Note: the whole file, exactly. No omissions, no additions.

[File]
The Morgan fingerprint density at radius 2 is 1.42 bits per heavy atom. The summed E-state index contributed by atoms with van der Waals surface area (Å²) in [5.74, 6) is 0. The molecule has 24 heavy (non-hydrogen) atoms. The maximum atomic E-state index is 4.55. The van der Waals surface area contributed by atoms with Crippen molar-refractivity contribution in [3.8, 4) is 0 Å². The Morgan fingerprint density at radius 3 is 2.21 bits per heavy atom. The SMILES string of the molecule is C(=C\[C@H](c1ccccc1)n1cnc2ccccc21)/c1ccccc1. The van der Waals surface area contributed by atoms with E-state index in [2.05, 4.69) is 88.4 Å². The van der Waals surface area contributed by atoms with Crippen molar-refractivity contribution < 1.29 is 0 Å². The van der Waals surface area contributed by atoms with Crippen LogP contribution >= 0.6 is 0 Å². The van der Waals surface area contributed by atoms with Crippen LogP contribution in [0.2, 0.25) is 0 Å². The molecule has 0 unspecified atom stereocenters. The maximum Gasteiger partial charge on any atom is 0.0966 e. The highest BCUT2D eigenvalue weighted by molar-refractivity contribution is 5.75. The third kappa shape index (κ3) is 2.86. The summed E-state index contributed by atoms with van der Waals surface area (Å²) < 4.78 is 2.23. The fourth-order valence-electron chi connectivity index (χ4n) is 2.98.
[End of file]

The Morgan fingerprint density at radius 2 is 1.42 bits per heavy atom. The summed E-state index contributed by atoms with van der Waals surface area (Å²) in [5.74, 6) is 0. The molecule has 24 heavy (non-hydrogen) atoms. The maximum atomic E-state index is 4.55. The van der Waals surface area contributed by atoms with Crippen molar-refractivity contribution in [3.8, 4) is 0 Å². The Morgan fingerprint density at radius 3 is 2.21 bits per heavy atom. The SMILES string of the molecule is C(=C\[C@H](c1ccccc1)n1cnc2ccccc21)/c1ccccc1. The van der Waals surface area contributed by atoms with E-state index in [2.05, 4.69) is 88.4 Å². The van der Waals surface area contributed by atoms with Crippen molar-refractivity contribution < 1.29 is 0 Å². The van der Waals surface area contributed by atoms with Crippen LogP contribution >= 0.6 is 0 Å². The van der Waals surface area contributed by atoms with Crippen LogP contribution in [0.2, 0.25) is 0 Å². The molecule has 0 unspecified atom stereocenters. The maximum Gasteiger partial charge on any atom is 0.0966 e. The highest BCUT2D eigenvalue weighted by molar-refractivity contribution is 5.75. The third kappa shape index (κ3) is 2.86. The summed E-state index contributed by atoms with van der Waals surface area (Å²) < 4.78 is 2.23. The fourth-order valence-electron chi connectivity index (χ4n) is 2.98.